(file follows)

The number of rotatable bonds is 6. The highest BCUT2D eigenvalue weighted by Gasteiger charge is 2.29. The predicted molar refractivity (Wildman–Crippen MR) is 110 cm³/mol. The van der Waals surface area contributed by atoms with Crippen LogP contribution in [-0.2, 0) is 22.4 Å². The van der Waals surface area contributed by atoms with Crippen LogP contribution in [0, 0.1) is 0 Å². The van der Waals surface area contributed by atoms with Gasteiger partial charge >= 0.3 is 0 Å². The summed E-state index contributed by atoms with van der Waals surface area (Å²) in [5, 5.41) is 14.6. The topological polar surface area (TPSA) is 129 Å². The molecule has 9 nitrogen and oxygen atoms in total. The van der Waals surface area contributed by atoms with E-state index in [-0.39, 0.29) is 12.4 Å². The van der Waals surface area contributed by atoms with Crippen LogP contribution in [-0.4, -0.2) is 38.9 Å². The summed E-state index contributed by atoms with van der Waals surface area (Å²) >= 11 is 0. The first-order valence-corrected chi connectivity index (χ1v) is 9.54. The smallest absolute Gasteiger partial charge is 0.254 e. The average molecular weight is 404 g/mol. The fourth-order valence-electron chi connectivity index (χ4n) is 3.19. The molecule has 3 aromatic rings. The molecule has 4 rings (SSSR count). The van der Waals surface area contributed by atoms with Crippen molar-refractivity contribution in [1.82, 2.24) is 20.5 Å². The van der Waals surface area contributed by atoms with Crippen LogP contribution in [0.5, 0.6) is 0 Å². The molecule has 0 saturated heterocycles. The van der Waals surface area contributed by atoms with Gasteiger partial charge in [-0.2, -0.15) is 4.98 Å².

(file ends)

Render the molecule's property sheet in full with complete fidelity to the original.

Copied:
The number of rotatable bonds is 6. The highest BCUT2D eigenvalue weighted by Gasteiger charge is 2.29. The predicted molar refractivity (Wildman–Crippen MR) is 110 cm³/mol. The van der Waals surface area contributed by atoms with Crippen LogP contribution in [-0.2, 0) is 22.4 Å². The van der Waals surface area contributed by atoms with Crippen LogP contribution in [0, 0.1) is 0 Å². The van der Waals surface area contributed by atoms with Gasteiger partial charge >= 0.3 is 0 Å². The summed E-state index contributed by atoms with van der Waals surface area (Å²) in [5, 5.41) is 14.6. The topological polar surface area (TPSA) is 129 Å². The molecule has 9 nitrogen and oxygen atoms in total. The van der Waals surface area contributed by atoms with E-state index in [-0.39, 0.29) is 12.4 Å². The van der Waals surface area contributed by atoms with Crippen LogP contribution in [-0.4, -0.2) is 38.9 Å². The summed E-state index contributed by atoms with van der Waals surface area (Å²) >= 11 is 0. The first-order valence-corrected chi connectivity index (χ1v) is 9.54. The smallest absolute Gasteiger partial charge is 0.254 e. The average molecular weight is 404 g/mol. The fourth-order valence-electron chi connectivity index (χ4n) is 3.19. The molecule has 3 aromatic rings. The molecule has 4 rings (SSSR count). The van der Waals surface area contributed by atoms with Crippen molar-refractivity contribution in [1.82, 2.24) is 20.5 Å². The van der Waals surface area contributed by atoms with Crippen LogP contribution in [0.5, 0.6) is 0 Å². The molecule has 0 saturated heterocycles. The van der Waals surface area contributed by atoms with Gasteiger partial charge in [-0.2, -0.15) is 4.98 Å².